The average fee for shares which were special increased from 2014 onward, meaning for example that if an equity had a fee greater than 500bps it became more likely that it would also be greater than 2,000bps. The increased focus on extracting maximum revenue from hard-to-borrow shares is correlated with the reduced borrow demand for GC, and a causal relationship makes some intuitive sense. The increasing fees for hard to borrow shares reflects the relatively thin proportion of borrow demand for those shares which can be internalized by broker-dealers. Effectively the market is becoming bifurcated between GC and hard-to-borrow, rather than a gradual distribution. This means that HTB shares where there is friction in the borrow can become extremely volatile, which can in turn impact the cash market for trading shares, when one side of the trade is virtually unable to act.

Schwab's lending program evolution during this market shift

To add a practitioner's perspective, we are pleased to have Eric Lytle from Schwab join the conversation for a Q+A on how the evolution of specials trading looked from the perspective of a retail broker.

How did an intrinsic value lending strategy become the focus for Schwab?

Each US retail broker dealer has its own history and unique path towards intrinsic value securities lending, or hard to borrow shares, and away from general collateral securities lending (GC). Risk return and balance sheet capital considerations all played a part in this decision at Schwab. In a simple sense you could think of the percentage of revenue generated per dollar of loan exposure, the highest fee loans will generate many multiples of the revenue for GC loans.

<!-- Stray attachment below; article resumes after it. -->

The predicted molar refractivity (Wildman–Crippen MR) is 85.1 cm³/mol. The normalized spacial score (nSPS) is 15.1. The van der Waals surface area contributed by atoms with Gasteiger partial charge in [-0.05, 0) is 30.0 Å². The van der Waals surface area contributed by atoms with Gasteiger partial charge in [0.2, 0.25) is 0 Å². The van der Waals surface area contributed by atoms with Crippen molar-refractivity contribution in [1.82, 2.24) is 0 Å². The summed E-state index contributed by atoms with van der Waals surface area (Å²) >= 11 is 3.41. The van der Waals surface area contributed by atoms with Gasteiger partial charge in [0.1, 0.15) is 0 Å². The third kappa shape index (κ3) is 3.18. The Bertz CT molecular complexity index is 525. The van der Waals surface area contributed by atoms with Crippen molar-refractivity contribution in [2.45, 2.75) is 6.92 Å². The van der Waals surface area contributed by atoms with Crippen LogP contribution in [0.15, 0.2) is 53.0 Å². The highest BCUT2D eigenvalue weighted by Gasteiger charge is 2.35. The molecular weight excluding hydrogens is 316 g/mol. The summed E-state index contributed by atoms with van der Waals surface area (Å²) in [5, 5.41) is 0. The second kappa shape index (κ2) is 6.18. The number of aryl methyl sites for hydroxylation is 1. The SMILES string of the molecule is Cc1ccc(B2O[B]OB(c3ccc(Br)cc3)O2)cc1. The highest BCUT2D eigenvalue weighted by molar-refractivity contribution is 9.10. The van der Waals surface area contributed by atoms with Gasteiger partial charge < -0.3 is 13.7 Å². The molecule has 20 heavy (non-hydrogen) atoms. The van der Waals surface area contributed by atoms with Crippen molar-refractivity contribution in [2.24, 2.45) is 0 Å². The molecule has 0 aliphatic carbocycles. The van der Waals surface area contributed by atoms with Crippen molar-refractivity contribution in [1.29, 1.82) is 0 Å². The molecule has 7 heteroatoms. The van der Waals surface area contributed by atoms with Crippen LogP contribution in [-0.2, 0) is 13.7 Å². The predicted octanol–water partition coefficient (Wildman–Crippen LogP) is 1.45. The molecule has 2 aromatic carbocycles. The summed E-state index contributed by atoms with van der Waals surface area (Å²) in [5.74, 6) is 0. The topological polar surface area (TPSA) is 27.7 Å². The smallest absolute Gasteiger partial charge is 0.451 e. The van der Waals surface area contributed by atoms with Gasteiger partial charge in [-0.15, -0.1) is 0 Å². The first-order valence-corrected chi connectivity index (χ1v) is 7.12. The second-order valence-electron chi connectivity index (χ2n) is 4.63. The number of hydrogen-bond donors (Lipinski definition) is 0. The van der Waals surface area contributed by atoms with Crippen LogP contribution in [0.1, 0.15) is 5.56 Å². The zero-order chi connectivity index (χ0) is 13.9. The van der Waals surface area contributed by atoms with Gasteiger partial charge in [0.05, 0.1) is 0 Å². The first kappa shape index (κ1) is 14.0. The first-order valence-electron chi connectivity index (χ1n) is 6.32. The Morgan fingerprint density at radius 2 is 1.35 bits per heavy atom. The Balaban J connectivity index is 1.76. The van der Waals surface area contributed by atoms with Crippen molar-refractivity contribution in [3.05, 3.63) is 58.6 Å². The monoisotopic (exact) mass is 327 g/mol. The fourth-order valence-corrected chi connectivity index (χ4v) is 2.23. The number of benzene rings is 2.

Circa 2003/2004, before the dawn of the special's era in 2008, Schwab had begun the move away from the then popular GC to HTB ratio lending model and began the move towards an HTB only lending model. At the time, this move was done primarily to reduce the securities lending impact on the balance sheet. The results were astonishing: across the board risk factors (counterparty credit, collateral re-investment, operational and settlement) were reduced by 90% and revenue improved by 400%. The risk reduction was anticipated partly based on the reduction in large dollar value GC loan balances, but the increase in total revenue was a revelation. The path forward was clear - focus on improving revenues and reducing risks by getting better at lending HTB securities.

So, we see the ball was rolling toward intrinsic value prior to the GFC, how did that period impact the lending strategy at Schwab?